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Energy sources debated in Lenox  

"Believe me, when people find out how much road has to be built, how much watershed has to be disturbed, how much blasting you have to do to permanently alter the rock formation, it’ll be too late. Drop it and do something else that’s practical."

Credit:  By Clarence Fanto, Berkshire Eagle Staff, www.berkshireeagle.com 8 September 2011 ~~

LENOX – This town has had more than its share of donnybrooks this year.

But a new one is lurking and, judging from a sneak preview during the most recent Select Board meeting, it threatens to erupt at the next meeting.

The issue is alternative energy – solar, wind, or both. When Selectman David Roche suggested that wind energy be put on the back burner, as he put it, in favor of a full boil on solar, which could save the town $125,000 a year on its municipal energy bill, a well-mannered but intense debate commenced.

“We’ve been through the wringer the past few months,” said Roche, “and we have a lot of agenda items to move this town forward in many areas. To get bogged down where we’re going to have a lot of meetings and forums, I’m afraid, will mean solar will get swept under the rug because we’ll be attracting large crowds for and against wind.”

Roche asserted that prolonged discussion on the pros and cons of a potential wind-turbine site atop Lenox Mountain would block progress on solar-energy installations. “We’re behind the eight ball on this,” he said. “Solar doesn’t present a lot of controversial issues. We can play catch-up.”

Pittsfield, Richmond and Northampton have made major strides toward solar, according to Roche.

But Scott Laugenour, a member of the Lenox Environment Committee and a Green-Rainbow Party leader favoring wind and solar alternative
energy, objected to “putting something on the back burner before we get all our information. Š This would be doing a disservice to our quest for alternative energy.”

He advocated public forums on both options and insisted that “we shouldn’t have make any decision like this in secret.”

Select Board member Dia Trancynger argued that “solar is much more user-friendly in this community in terms of acceptance.”

But Select Board Chairman John McNinch voiced sharp dissent, declaring that “personally, I couldn’t disagree with you guys more on that. The bottom line is alternative energy and we should be looking at all sources and continue to go forward getting information on wind. We need to look at ways to save money and help the environment.”

McNinch also asserted that “we should not put wind on the back burner just because it’s not a popular item.” He advocated full consideration of both alternatives.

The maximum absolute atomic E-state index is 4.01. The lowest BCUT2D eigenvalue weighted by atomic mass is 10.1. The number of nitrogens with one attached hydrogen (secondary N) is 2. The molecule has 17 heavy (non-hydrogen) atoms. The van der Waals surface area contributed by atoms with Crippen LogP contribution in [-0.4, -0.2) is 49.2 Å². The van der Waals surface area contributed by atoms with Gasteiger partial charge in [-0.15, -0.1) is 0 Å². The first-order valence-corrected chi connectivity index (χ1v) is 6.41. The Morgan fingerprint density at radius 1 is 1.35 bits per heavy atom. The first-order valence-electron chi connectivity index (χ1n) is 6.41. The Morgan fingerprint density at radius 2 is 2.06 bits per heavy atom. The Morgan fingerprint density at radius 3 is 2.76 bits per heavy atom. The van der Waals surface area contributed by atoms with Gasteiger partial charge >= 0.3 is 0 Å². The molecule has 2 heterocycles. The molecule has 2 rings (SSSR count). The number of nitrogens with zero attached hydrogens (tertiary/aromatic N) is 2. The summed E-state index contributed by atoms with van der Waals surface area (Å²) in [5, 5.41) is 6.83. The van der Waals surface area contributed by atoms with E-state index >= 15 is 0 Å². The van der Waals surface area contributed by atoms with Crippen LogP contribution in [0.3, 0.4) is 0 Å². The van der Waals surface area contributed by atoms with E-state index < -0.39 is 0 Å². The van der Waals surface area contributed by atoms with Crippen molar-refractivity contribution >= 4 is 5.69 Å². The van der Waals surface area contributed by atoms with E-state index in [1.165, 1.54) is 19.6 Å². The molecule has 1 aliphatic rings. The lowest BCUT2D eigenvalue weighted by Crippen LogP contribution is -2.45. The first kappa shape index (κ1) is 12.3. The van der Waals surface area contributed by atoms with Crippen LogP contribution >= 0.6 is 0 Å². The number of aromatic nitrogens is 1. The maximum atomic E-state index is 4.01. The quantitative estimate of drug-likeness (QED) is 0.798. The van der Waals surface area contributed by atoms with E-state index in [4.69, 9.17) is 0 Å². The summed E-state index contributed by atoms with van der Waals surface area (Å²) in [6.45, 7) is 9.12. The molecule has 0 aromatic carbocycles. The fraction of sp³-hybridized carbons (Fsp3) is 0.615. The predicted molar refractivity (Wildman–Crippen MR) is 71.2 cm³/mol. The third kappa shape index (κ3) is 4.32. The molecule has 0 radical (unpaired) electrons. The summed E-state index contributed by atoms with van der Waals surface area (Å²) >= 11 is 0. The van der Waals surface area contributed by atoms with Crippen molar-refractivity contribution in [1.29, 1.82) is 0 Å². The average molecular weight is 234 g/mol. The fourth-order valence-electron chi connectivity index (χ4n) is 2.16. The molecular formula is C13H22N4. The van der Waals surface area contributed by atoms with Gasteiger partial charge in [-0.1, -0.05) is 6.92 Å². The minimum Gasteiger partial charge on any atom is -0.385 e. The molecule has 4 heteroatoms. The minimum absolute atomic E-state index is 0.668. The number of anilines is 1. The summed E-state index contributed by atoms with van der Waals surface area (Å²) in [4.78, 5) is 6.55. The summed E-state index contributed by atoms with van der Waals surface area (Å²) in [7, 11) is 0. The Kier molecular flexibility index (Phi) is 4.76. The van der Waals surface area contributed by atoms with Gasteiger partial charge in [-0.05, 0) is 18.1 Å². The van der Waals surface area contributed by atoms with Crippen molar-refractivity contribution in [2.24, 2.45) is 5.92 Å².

Resident Jonas Dovydenas, whose property is adjacent to a potential wind-turbine site on the Lenox Mountain ridge line, called the turbine proposal “fatally flawed” and strongly urged the Select Board to put it aside in favor of solar energy.

“The study for the site you have omits the fact that you’re going to do the work in a watershed,” he said. “I guarantee that will lead to endless lawsuits by citizens afraid of having their water impacted.”

A report commissioned by the town through a $90,000 grant and presented to the Select Board last May identified the often-windswept Lenox Mountain summit, at a 1,800-foot elevation, as a promising site for one or two turbines that could meet all municipal energy needs and then some, yielding annual revenue of $436,000 for the town.

Dovydenas argued that “any hydrologist will tell you it will impact the water supply. Š You’re not looking at the fatal flaw. It doesn’t belong there and I don’t think you should concentrate on that.

“You don’t want to have another ‘memorial in the park,’” he warned. “Believe me, when people find out how much road has to be built, how much watershed has to be disturbed, how much blasting you have to do to permanently alter the rock formation, it’ll be too late. Drop it and do something else that’s practical.”

Roche thereupon withdrew his motion to focus on solar instead of wind and the Select Board voted for a full discussion on alternative energy options at the Wednesday, Sept. 14, meeting, which begins at 7 p.m. and is televised by CTSB for Time-Warner cable customers on public access Channel 18.

Source:  By Clarence Fanto, Berkshire Eagle Staff, www.berkshireeagle.com 8 September 2011

This article is the work of the source indicated. Any opinions expressed in it are not necessarily those of National Wind Watch.

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